Though not without its faults, Peter Oborne’s The Triumph of the Political Class none the less offers a compelling portrait of the inhabitants of the Westminster bubble, says Nick Cohen
Sunday September 30, 2007
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The Triumph of the Political Class
by Peter Oborne
Simon & Schuster £18.99, pp390
During an interview in 2003, Gordon Brown took the trouble to argue with a long-dead academic, all but unknown outside conservative intellectual circles. ‘There is a Namier school of history, which suggests that everything is less to do with ideas and popular concerns than with the manoeuvrings of elites,’ he told the Times. ‘I do not accept that … politics is about ideas and ideals and is about the policies that reflect the concerns of people.’
Lewis Namier (1888-1960) argued in his masterwork The Structure of Politics at the Accession of George III that talk of great battles of principle between the Whigs and Tories of Hanoverian England was nonsense. Ministers were in politics for the money and to advance the interests of their cliques. MPs who boasted of their independence were forever seeking favours from the public purse. Ideology mattered so little that ‘the political life of the period could be fully described without ever using a party denomination’.
You can do the same today, argues Peter Oborne in this thought-provoking polemic. Members of the 21st-century ‘political class’ are as isolated and self-interested as their Georgian predecessors and Brown’s outburst against the realism of Namier was nothing more than the rage of Caliban at seeing his face in the glass.
Oborne is a muscular writer who values intellectual clarity and he works hard to explain that he does not regard the political class as a continuation of the old establishment. On the contrary, it despises the values of traditional institutions that once acted as restraints on the power of the state – the independence of the judiciary, the neutrality of the Civil Service and the accountability of ministers to the Commons.
It takes a while to be convinced because, like the Prime Minister, the British tend to think of political parties, in a watered-down Marxist way, as manifestations of class interests fighting for different visions of how society should be run. Oborne neatly turns conventional wisdom on its head and argues that the modern elite is contemptuous of traditional constraints precisely because it has been taught by Marxist academics that the rule of law or the personal responsibility of politicians are just fictions that hide the power of the privileged. The modern political class thinks it can override these discreditable constitutional conventions because it has been elected, albeit by an ever-diminishing proportion of eligible voters.
If you are young and ambitious and want to join, Oborne sketches out a career path. First, you must set yourself apart from your contemporaries at university by taking an interest in politics. You must join a think-tank or become researcher to an upwardly mobile MP on graduation. Before getting to the top, you will have eaten with, drunk with and slept with people exactly like you, not only in politics but in the media, PR and advertising, trades the old establishment despised, but you admire for their ability to manipulate the masses.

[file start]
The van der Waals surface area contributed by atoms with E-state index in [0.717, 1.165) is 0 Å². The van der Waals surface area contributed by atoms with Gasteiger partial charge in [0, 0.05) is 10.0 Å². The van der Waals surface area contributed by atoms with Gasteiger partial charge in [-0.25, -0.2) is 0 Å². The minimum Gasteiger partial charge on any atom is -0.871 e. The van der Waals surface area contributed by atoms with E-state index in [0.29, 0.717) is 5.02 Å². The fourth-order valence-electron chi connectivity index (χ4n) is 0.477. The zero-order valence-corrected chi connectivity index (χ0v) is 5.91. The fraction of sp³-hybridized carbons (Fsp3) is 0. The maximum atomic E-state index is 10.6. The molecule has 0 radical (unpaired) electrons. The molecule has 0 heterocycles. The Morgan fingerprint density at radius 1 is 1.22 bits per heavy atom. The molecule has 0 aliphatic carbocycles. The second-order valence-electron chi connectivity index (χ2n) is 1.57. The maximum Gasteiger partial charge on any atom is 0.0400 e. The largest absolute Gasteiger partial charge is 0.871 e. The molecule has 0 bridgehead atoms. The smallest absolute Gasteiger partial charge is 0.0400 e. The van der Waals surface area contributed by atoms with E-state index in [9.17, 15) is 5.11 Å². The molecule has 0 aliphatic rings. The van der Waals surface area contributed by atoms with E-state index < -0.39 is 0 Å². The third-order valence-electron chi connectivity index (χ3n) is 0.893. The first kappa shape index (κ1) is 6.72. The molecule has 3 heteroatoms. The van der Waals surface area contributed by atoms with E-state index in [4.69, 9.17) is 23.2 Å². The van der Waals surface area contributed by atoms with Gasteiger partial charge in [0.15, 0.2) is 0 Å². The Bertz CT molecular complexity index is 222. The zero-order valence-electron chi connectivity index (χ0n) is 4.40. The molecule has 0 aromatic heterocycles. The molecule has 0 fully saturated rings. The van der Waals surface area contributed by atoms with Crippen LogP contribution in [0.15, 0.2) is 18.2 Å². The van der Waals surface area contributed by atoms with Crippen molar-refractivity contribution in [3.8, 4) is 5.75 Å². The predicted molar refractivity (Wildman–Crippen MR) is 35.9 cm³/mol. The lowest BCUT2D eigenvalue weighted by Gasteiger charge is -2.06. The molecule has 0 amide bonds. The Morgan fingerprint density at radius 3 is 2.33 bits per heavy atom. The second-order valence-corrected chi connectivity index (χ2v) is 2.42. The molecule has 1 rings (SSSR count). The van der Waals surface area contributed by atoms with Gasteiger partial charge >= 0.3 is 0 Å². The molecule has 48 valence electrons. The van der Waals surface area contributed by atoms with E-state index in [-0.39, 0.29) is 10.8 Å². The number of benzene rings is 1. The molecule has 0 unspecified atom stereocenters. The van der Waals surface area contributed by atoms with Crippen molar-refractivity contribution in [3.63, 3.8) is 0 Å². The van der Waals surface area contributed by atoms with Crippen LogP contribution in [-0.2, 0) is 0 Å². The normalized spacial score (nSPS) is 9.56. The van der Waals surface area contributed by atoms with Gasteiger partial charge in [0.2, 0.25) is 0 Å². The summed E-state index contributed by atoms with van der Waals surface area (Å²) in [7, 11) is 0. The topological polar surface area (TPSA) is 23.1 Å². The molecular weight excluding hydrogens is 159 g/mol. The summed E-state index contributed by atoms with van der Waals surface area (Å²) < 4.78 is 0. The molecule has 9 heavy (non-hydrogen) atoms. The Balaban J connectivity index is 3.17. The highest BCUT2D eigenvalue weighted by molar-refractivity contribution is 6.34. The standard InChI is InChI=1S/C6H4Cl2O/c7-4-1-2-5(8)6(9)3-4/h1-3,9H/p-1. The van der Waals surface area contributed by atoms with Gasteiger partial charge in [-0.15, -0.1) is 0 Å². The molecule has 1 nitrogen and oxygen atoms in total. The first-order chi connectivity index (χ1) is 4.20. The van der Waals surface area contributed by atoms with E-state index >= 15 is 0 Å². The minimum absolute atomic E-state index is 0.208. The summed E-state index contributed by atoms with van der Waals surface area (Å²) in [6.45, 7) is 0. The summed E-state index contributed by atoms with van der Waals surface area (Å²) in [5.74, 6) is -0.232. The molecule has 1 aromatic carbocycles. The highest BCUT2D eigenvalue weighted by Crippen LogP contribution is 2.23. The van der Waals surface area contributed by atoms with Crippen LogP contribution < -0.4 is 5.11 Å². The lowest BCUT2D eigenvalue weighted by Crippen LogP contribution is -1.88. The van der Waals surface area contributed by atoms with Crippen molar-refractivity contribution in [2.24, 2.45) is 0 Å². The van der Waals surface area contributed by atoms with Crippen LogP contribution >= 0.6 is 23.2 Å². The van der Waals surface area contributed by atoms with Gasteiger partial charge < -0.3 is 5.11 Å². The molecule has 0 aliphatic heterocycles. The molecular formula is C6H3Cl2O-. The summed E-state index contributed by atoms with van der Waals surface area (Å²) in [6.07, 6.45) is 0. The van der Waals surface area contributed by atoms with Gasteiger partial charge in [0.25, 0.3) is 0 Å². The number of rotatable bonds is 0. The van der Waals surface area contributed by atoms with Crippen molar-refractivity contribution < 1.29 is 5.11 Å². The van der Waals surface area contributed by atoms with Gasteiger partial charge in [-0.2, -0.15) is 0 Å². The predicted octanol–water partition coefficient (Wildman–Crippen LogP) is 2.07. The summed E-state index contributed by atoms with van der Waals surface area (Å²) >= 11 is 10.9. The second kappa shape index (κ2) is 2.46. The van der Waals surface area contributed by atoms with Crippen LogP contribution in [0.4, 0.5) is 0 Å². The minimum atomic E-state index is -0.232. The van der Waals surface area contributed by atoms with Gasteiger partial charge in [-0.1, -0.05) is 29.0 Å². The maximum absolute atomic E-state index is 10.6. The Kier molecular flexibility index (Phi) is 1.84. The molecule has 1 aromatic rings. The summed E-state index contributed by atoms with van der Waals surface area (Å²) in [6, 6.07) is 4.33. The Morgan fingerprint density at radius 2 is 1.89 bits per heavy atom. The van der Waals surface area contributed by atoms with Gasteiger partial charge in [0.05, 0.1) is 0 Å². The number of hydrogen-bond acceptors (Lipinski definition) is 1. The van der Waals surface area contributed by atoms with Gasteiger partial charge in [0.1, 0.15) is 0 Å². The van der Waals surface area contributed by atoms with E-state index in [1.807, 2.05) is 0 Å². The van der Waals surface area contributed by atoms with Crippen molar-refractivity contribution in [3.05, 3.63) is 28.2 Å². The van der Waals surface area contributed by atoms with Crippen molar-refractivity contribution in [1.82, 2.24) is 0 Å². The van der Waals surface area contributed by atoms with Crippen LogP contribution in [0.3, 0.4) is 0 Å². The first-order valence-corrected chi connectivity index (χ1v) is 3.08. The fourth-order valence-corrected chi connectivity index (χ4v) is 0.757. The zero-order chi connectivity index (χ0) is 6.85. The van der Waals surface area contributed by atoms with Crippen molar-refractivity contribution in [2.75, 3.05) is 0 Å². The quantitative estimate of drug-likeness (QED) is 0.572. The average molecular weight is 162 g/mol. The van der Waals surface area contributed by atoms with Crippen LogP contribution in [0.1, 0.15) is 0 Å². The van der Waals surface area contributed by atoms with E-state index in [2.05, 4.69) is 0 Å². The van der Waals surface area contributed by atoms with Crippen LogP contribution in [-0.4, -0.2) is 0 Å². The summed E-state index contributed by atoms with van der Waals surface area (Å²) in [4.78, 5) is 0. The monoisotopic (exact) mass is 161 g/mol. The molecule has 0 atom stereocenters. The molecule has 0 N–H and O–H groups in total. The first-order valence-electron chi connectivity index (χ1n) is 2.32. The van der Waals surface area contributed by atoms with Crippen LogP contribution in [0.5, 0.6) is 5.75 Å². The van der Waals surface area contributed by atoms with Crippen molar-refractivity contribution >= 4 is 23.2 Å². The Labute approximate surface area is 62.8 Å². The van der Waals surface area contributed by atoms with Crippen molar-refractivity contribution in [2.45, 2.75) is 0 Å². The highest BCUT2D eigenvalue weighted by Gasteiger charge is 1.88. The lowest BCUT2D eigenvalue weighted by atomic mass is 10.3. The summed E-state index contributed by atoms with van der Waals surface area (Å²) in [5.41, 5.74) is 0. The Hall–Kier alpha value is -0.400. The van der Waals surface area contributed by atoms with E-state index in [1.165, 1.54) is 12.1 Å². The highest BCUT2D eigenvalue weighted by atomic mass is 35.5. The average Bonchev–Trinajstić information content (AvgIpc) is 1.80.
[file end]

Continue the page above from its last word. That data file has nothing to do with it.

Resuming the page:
You will talk a language the vast majority of your fellow citizens can’t understand and be obsessed with the marketing of politics rather than its content. You will notice that once in power, you can get away with behaviour that would have stunned your predecessors. You can use your position to profit from lecture tours and negotiate discounts, as Cherie Blair did. You can try to find your mistress a job in the Civil Service, as Robin Cook did, or make love to your mistress in government offices on government time, as John Prescott did. When challenged, you will say that ‘everyone in business behaves like this’ when, in fact, they don’t.
Politics will be your career. You will have no experience of other trades and, paradoxically, be a worse politician for it. Because you’ve never managed a budget or a large institution or served in the armed forces, the likelihood is that you will waste vast amounts of public money and send British troops into battle unprepared.
Oborne marshals his facts impressively. As a political commentator first on the Spectator and then on the Daily Mail, he has seen at first hand the subservience of lobby correspondents to New Labour and presents the reader with gruesome scenes of Alastair Campbell being cheered on by sycophants at lobby briefings.
But although Oborne loathes the Westminster beat where he has spent his adult life, he can’t escape from the narrow-mindedness of Westminster journalism and see the wider world beyond. He denounces politicians for their soundbites, but fails to mention that television news will broadcast only those politicians who deliver soundbites. He deplores ministers’ criticisms of judges, but fails to understand how the Human Rights Act has given judges political power. And having condemned the effects of Marxist teaching on today’s politicians, Oborne metamorphoses into a Tory version of Noam Chomsky as he wails that democracy is a facade and media independence a myth.
Hysteria inevitably follows such a descent and he concludes by muttering that England is on the edge of fascism. Such blemishes detract from but do not destroy a powerful and troubling study. At his best, Oborne is a patriot who wants to protect the best of his country from smarmy men and women who know everything about power except how to use it wisely.